When it comes to assessing the strongest area of Luiz Felipe Scolari’s coaching repertoire, there is no shortage of experts that point to his work with his players off the pitch. Of course, he would not have been so successful were he unable to get performances on the field too, but that can also partly be traced to the atmosphere* Felipão* is able to build among his charges at team get-togethers, in training or even travelling to and from games.
Perhaps the finest example of this phenomenon, or at least the most famous, came 11 years ago, as the coach turned A Seleção Brasileira into A Família Scolari *(The Scolari Family) on the way to lifting the 2002 FIFA World Cup Korea/Japan™. Behind the ideology was having a group of players that were so tightly knit that, regular starter or habitual reserve, everyone was ready and motivated to perform when called upon – doing so for themselves, their team-mates and their coach. * *Just three matches at the FIFA Confederations Cup Brazil 2013, albeit three convincing wins, may be too few to judge whether this *Verde e Amarelo squad possesses the strong ties that are a Scolari trademark. But, going by the way his substitutes in particular have risen to the challenge so far, the experienced coach’s paternal manner appears to be working.
In each of Brazil’s Group A encounters, they found the net via a player who came off the bench. Front-man Jo notched against both Japan and Mexico after joining the fray late on, while centre-back Dante opened the scoring in the 4-2 win over Italy, having replaced the injured David Luiz after 34 minutes.
Another case in point is the positive attitude of deep-lying midfielder Hernanes who, despite impressing in recent warm-up games against England and France, only started against the Squadra Azzurra because Paulinho was rested. “Felipão has a great knack of leading the squad and making sure everyone feels important,” the Lazio star told FIFA.com. “That’s why everyone’s always ready to come into the team and play well. He creates an atmosphere that keeps us all motivated.”
These words are similar to those of former Middlesbrough fans’ favourite Juninho Paulista, who made five appearances in Brazil’s triumph at Korea/Japan 2002. “In that World Cup, Felipão managed to make all of us, the players and the coaching staff, feel that we were all equally important,” he told FIFA.com back in March.
“From Ronaldo right through to the third-choice keeper, he treated everyone exactly the same. That’s why the squad stuck together. Felipão *is really good at building up people’s confidence. He has such a good feel for those things.”
* Family values**The result of Scolari’s efforts is that, in addition to an enjoyable atmosphere amongst the squad, he can count on players who do not lose their focus when left out of the starting line-up and are always ready to seize their opportunity. Doing exactly that is Jo who, having only made the final squad due to a late injury to Leandro Damiao, has scored twice in just 17 minutes of playing time.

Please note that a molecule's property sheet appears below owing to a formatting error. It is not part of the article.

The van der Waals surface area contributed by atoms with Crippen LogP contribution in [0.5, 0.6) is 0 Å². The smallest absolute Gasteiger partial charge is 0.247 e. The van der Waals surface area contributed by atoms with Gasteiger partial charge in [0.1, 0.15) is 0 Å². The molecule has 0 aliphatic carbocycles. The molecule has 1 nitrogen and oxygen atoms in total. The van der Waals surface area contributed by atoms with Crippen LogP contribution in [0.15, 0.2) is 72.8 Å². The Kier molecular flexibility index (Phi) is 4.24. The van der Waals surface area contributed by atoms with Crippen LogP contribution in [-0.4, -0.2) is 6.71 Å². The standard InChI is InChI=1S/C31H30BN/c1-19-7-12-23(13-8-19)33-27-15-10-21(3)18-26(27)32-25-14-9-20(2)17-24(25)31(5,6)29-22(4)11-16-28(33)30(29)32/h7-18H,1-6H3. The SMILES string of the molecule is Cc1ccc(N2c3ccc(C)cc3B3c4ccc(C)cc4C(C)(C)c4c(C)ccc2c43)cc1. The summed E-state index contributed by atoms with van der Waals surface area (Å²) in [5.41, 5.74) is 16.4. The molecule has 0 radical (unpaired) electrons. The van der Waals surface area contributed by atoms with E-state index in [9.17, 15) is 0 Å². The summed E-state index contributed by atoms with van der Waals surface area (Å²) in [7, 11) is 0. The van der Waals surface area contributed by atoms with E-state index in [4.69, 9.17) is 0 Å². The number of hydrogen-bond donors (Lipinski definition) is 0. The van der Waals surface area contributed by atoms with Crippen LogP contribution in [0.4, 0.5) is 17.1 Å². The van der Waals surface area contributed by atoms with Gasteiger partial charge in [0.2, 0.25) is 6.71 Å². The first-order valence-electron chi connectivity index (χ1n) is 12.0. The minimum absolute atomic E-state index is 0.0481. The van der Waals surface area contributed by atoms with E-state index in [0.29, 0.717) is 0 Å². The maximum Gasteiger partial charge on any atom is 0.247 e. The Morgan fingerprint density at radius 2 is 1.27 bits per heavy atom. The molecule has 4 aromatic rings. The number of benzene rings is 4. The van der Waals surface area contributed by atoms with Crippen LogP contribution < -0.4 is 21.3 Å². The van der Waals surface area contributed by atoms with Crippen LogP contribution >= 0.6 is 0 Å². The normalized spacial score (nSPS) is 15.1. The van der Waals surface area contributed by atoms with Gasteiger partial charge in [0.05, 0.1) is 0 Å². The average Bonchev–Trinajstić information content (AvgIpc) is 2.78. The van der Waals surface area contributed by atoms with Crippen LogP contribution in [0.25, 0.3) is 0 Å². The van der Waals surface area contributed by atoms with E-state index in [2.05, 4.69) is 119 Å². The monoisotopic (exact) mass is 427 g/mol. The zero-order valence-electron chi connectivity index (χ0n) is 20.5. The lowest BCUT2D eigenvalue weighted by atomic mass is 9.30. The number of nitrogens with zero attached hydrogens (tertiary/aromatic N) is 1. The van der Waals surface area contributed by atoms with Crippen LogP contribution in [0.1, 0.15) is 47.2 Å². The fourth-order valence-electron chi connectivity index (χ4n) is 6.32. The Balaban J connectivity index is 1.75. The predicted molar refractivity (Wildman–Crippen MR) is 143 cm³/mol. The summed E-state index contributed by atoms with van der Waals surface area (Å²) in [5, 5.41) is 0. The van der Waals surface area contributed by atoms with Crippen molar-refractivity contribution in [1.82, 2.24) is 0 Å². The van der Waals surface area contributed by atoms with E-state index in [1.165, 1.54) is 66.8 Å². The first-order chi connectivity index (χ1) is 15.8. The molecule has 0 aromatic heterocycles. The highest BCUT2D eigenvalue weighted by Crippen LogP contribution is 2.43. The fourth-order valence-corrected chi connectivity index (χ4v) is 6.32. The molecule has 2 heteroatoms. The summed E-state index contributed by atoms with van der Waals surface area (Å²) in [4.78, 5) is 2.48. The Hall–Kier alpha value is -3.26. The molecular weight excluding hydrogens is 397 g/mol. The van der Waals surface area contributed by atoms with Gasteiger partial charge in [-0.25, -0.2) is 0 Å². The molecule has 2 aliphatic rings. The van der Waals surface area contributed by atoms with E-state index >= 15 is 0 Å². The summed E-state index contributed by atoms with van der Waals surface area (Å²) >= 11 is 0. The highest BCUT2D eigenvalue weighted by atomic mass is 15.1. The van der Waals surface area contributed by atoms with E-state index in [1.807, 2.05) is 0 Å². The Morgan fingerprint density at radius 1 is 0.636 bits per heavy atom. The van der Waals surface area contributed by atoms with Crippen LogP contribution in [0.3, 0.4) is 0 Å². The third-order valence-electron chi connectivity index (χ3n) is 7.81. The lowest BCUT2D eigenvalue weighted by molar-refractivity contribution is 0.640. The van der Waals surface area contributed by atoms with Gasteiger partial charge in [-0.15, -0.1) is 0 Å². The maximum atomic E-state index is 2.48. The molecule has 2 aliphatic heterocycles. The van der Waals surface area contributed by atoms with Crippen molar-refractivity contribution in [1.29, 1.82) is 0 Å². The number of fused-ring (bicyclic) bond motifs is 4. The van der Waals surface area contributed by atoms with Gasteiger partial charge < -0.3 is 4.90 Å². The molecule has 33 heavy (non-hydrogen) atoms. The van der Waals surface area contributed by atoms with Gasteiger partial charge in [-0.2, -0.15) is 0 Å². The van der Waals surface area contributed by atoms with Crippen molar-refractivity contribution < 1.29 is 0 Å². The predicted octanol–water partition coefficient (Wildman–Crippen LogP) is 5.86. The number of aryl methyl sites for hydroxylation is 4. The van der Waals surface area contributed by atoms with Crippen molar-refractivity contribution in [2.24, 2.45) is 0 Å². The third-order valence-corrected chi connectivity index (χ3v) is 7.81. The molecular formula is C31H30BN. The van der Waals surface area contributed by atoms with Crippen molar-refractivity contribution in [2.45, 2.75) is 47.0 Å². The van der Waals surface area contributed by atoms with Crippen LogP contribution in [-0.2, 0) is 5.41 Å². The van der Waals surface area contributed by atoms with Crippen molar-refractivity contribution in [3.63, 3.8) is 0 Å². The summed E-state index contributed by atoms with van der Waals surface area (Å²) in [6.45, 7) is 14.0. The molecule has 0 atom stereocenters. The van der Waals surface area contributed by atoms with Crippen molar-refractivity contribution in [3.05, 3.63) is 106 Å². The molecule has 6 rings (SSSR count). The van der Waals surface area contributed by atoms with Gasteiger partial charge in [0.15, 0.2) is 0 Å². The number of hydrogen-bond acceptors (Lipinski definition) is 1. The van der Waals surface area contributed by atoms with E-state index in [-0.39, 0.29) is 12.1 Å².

“When we’re on the bench, we’re always saying that when you get brought on it’s not just for a runout, it’s to help secure a result. What matters, like Felipão says, is that the whole squad is always ready,” the former Manchester City and Everton forward, now at Atletico Mineiro, told FIFA.com.
“When you’re on the bench you have to be smart and really get an idea for where people are positioned on the pitch. That way, when you come on, you know which is the best place for every attack. That’s why things are going right.”
Even goalkeeper Julio Cesar, previously a key member of another Seleção ‘family’ – under Dunga at South Africa 2010 – has only good things to say about the vibe with Felipão. “The atmosphere is similar. And we’re managing to reflect the squad’s unity out on the pitch too. Everything’s going really well,” said the player who, along with Daniel Alves, is the only member of that 2010 FIFA World Cup squad involved here at Brazil 2013.
“We’re all able to be happy for each other, whoever gets the chance to play. The result is continuity: the team can change but there’s no dip in the technical performance or the tactical plan.”
So many diverse cases and points of view rule out Scolari’s impact being coincidence, while it is intriguing to look at an interview with the supremo himself, given way back in November 2010. “I like the players to know and to feel that I’m going to defend them like a father would his children,” he said, before outlining how he builds a convivial atmosphere even over short get-together periods.
“I try to bring in a club ethic and make the players understand that when they’re playing for the national team, it’s just like playing for another club for a few days,” he continued. “I never ask for more than 21 days to get a team ready for a competition.”
And as A Seleção prepare for 26 June’s semi-final against Uruguay in Belo Horizonte, the signs point towards Scolari being true to his word. Though it remains early days in his second spell at the Brazil helm, their FIFA Confederations Cup campaign so far suggests that *Felipão *can indeed turn 23 players into one big – and happy – family.